Certain riding seasons seem to have a signature move that motorists perform over and over, as if competing with each other for style and effectiveness.
This year I call the move the "Half Right." They push past me, set up for a right turn and then stop dead in the middle of the lane, inviting me to shoot through the death hole on their right. Then they act surprised, even offended, when I decline to do so.
Today it was the Short Bus again. They choked the lane completely, bringing me to a halt before they finally lurched into their turn and went away. I extended my right hand, palm up, but with all the fingers out. It was sort of like the finger, but with the finger's friends in the gang with it.
Earlier, out the highway, some jerk in a Jeep had passed a whole string of motorists on a blind rise, honking his horn in annoyance. I enjoyed the spectacle of unabashed assholishness from the safety of my bike on the shoulder. It would have been gruesome to see the multi-car smash if someone had come over the rise as The Lord of the Highway claimed his share of their lane. In a car I'd have to be in there among 'em.
More than forty thousand direct fatalities a year, people. That's just deaths as a direct result of motor vehicle accidents. That doesn't include maiming, deaths due to pollution or sedentary life style or wars for oil. I rechecked my statistics from this earlier post.
Zoom zoom zoom.
On the plus side, I caught two drafts, one from a dump truck, the other from a box truck, that helped get me to work only a few minutes late.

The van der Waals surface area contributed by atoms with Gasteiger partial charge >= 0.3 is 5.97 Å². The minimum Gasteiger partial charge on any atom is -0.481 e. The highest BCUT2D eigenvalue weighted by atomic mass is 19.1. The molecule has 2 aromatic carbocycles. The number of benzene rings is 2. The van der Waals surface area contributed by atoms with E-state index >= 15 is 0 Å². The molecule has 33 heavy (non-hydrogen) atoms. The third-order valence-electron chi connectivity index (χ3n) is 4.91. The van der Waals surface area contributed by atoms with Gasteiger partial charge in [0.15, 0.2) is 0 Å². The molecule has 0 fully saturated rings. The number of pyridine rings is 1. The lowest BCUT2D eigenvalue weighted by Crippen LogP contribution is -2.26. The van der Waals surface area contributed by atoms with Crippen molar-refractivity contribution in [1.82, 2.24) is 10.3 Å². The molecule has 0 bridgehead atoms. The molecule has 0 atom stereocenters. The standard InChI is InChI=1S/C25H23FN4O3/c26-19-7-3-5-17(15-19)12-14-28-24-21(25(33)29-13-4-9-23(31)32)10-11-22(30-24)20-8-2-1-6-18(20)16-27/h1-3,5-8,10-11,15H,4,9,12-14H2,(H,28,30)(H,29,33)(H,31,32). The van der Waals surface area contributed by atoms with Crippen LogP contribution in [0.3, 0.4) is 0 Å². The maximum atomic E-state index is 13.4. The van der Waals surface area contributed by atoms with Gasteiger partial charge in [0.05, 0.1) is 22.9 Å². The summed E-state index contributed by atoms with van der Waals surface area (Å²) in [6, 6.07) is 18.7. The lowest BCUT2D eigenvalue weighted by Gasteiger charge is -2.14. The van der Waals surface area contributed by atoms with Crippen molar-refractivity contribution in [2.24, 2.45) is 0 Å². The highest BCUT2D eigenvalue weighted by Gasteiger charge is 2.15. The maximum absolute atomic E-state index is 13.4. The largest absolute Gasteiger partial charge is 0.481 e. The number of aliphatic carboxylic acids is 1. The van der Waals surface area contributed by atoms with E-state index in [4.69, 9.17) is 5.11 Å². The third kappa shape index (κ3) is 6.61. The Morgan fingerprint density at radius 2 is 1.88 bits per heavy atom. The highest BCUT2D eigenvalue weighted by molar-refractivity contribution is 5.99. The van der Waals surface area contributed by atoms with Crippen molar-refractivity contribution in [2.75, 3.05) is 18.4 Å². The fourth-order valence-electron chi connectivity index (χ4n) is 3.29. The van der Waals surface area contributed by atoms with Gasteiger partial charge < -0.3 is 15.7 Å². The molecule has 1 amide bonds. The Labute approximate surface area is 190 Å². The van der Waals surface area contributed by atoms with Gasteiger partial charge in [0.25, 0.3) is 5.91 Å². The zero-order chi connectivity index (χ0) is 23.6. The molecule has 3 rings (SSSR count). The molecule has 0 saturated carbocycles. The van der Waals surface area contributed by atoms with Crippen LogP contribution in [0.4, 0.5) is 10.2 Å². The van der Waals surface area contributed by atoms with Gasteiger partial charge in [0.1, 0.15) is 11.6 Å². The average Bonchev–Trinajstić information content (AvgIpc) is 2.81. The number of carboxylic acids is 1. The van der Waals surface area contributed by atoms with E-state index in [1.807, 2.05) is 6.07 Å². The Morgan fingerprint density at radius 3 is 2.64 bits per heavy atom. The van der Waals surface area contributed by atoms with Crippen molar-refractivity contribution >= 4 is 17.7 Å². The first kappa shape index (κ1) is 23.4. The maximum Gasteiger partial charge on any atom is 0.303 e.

The finger is a gesture of futility. I use it as part of a whole arsenal of vulgar gestures I hope will anger my antagonist enough to get them to return and settle the matter with manly fisticuffs. It never works and it never satisfies my need to express myself. I prefer to win on the merits of the case. I certainly did that in my encounter with the man in the silver VW Cabrio. We both knew I won. And I had class. That made me an even bigger winner.
I seldom have that kind of luck, timing and self control.
My "Cars R Coffins" tee shirt has been getting some good comments. I wear it at least one day a week at the bike shop. With my shop apron in summer position, the design shows all day, not just when I remove the apron for a coffee run or brief interludes on the sales floor.
Cars R Sensory Deprivation Tanks doesn't have the same blunt force. Cars Make You Stupid also lacks dramatic impact. I realize that modern civilization needs to make use of some sort of powered vehicles. But as a conversation starter, Cars R Coffins throws up an undeniable challenge.